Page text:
By Gong Shuguang, Chairman of the Board, China South Publishing & Media Group / publishingperspectives.com
China South Publishing & Media Group (CNS) is one of the largest publishers in China and among the leading media companies in the world. One of its media properties is China Publishers Magazine, a trade magazine for Chinese book publishing and a long-time partner of Publishing Perspectives. To mark the renewed partnership between the two magazines, Mr. Gong offered insight into the Chinese market.
Fuente original: 3 Tips for International Publishers to Do Business in China.
1. International publishers should consider partnerships with large, state-owned publishing groups in China.
In China’s publishing industry today, the large, state-owned publishing groups have the advantages of licenses and distribution channels that the privately owned publishers and online publishers do not have.
Let’s take textbook publishing as an example. At present, there are only 84 publishing houses in China who have the ability to develop textbooks that meet national standards. Of those publishers, only few of them have actual influence on market. For example, China South Publishing & Media Group has developed 17 textbooks on 9 subjects which now have been adopted by 29 provinces, cities and autonomous regions in China, making us the local publishing group who has the highest market share at present.
Cooperating with large, state-owned publishing groups with market influence, such as China South Publishing & Media Group, are a good choice for international publishers who want to explore the Chinese market.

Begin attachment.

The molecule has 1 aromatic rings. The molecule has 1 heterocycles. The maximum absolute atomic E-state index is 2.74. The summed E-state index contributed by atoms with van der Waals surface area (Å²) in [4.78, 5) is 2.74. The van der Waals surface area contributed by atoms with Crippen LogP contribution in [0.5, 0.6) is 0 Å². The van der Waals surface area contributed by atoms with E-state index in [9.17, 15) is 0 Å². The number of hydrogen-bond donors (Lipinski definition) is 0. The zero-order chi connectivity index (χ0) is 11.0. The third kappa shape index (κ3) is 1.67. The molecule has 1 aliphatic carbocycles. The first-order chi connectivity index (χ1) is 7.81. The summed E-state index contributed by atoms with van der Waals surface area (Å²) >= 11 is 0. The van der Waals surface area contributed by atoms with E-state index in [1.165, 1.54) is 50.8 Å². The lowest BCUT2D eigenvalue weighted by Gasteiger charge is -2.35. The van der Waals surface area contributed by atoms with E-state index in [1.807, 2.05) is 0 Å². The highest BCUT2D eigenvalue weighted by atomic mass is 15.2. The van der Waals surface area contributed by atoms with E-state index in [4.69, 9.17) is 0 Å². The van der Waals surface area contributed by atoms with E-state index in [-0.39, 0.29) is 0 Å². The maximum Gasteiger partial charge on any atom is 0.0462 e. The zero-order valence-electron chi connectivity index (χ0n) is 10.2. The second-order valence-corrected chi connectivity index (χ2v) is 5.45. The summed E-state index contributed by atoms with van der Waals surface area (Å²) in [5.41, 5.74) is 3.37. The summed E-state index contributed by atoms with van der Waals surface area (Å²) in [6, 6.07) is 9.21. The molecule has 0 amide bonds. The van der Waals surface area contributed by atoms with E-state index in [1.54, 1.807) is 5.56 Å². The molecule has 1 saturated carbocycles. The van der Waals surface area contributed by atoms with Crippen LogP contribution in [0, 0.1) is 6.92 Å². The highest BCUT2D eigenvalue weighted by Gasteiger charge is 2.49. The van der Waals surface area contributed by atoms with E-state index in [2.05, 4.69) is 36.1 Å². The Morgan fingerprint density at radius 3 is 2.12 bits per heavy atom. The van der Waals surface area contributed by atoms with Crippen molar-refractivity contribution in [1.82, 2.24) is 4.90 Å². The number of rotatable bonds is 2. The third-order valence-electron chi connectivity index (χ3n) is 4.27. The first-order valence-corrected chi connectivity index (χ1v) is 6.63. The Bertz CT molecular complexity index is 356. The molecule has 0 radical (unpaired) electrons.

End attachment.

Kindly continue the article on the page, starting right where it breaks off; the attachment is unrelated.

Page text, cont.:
2. Chinese publishers are looking for partners who can help with the transition to digital and online publishing.
China has reached a critical stage in the transformation from traditional publishing to digital publishing, working with imperfect supply chains, undefined industry standards and premature technical support. Chinese publishers urgently need to act on international convention, to achieve the strategic cooperation at the aspects of content production, implementation of standards and technical development, to promote the bidirectional output of content and to realize the internationalization of content, technology and management standards.
Some privately owned and state-owned publishers in China have started to explore online publishing recently and recognize the importance of digital content and online distribution as an ongoing media trend. However, there is no clear path to digitization in China at the moment. International publishers should see this as an opportunity to use their digital expertise to enter the Chinese market.
3. Watch out for a bubble in online education and digital publishing sectors in China, which have been over-hyped in 2015.
There are high expectations from the development of online education and digital publishing, with companies investing heavily in this area. Many organizations working in online publishing have received large amounts of funding. The level of investment, the number of mergers and the sum of business transactions in this sector have continued to set new records in China.
However, some enterprises are just focused on creating an online business instead of considering what their customers really want. Thus, many new ventures have a high estimated value but lack development potential.
There are thousands of online education agencies in China at present. Among them, a large number of enterprises have negative cash flow and face the risk of going out of business. Moreover, since there is not a clear and profitable business model for online education and online publishing, some ventures with excessive costs have already ended in failure. This “shuffle” existed throughout the industry in 2015, and some entrepreneurs in the industry will be forced out of business by the market going forward.